#WorldKidLit Wednesday: A Winter’s Promise/ The Missing of Clairdelune

Set in a post-Rupture steampunk world, A Winter’s Promise and The Missing of Clairdelune by Christelle Dabos tell the story of Ophelia, a member of the Anima ark who can animate objects. Unassuming, clumsy, and shy, Ophelia has two major talents and life passions. First, she is a superb object “reader,” i.e., she can view … Continue reading #WorldKidLit Wednesday: A Winter’s Promise/ The Missing of Clairdelune

#WorldKidLitWednesday: Maresi: Red Mantle

An epistolary novel. A beautiful story with a strong female protagonist. The stand-alone conclusion to a trilogy. Maresi: Red Mantle by Maria Turtschaninoff is all of these. It’s also the co-winner of the 2020 GLLI Translated YA Book Prize—and deservedly so, as it’s a fabulous read. Set in an agrarian, mostly pre-literate, fantasy world, Red … Continue reading #WorldKidLitWednesday: Maresi: Red Mantle

#WorldKidLitWednesday: The Casket of Time

What if you could stop time? Would it work? Would it even be a good idea? That is the core dilemma in The Casket of Time, an intricately plotted, carefully wrought, and beautifully translated book for YA readers by Icelandic author, poet and former presidential candidate Andri Snær Magnason. Made up of two interwoven stories … Continue reading #WorldKidLitWednesday: The Casket of Time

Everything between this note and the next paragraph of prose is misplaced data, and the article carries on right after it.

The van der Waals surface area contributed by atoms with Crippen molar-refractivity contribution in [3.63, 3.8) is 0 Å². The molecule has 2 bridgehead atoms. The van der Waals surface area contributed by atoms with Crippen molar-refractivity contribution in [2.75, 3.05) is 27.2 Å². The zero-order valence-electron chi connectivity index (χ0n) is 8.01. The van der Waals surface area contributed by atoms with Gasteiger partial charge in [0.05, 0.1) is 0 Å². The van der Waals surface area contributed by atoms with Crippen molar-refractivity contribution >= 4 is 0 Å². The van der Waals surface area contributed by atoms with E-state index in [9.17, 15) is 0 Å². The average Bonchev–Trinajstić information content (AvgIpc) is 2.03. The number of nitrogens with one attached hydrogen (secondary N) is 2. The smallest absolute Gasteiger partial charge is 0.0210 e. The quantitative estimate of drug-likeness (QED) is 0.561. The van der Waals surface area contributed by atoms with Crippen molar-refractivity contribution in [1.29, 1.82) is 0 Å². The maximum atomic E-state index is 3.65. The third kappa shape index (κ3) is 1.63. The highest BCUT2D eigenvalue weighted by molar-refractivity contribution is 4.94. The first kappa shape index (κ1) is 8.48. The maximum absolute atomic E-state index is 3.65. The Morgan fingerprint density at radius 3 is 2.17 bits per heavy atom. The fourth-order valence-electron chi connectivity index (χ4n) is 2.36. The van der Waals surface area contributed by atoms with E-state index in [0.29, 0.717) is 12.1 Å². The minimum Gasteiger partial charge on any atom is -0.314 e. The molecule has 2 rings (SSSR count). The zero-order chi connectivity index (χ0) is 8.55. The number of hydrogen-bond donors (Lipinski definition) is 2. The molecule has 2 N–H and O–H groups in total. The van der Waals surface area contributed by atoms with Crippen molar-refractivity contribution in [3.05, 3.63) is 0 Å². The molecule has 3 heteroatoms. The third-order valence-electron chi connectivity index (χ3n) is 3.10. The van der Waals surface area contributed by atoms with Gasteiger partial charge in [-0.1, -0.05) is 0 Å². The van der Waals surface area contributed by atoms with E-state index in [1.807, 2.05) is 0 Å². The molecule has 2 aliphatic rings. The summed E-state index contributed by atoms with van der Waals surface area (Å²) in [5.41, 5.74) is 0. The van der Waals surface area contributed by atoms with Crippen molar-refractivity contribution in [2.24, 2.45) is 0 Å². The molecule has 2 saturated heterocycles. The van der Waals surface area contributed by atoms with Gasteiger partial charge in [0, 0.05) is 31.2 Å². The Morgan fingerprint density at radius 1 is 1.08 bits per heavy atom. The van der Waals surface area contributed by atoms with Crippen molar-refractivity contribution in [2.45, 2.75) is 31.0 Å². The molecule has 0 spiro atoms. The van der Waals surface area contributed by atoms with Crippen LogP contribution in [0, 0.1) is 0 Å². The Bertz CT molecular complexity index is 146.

#WorldKidLitWednesday: The Book of Pearl

Mysterious and melancholy, The Book of Pearl consists of two complex, interwoven strands. One is historical fiction, the other is pure faerie fantasy, and both are the story of Joshua Iliån Pearl. Framing these two strands is the story of a young photographer/narrator who first appears as a teen and whose intervention many years later … Continue reading #WorldKidLitWednesday: The Book of Pearl

#WorldKidLitWednesday: Kiki’s Delivery Service

Make way for Kiki! A beloved children’s classic in Japan ever since it was originally published in 1985, Kiki’s Delivery Service by Eiko Kadono has been out of print in English translation for over a decade, despite its continuing fame via Hayao Miyazaki’s animated adaptation. And adaptation it is: there are significant differences between the book and the movie. … Continue reading #WorldKidLitWednesday: Kiki’s Delivery Service

Q&A with Translator Cathy Hirano on “The Beast Player,” by Hans Christian Andersen Award Winner Nahoko Uehashi

May GLLI Blog Series:  Japan in Translation, No. 23 Editor's Note:  Yesterday, we quoted Kirkus' YA Editor Laura Simeon saying that the first piece of translated young adult fiction she had read was Kazumi Yumoto's The Friends (winner of the 1997 Boston Globe-Horn Book Award for Fiction and the 1997 Batchelder Award).  Today we hear … Continue reading Q&A with Translator Cathy Hirano on “The Beast Player,” by Hans Christian Andersen Award Winner Nahoko Uehashi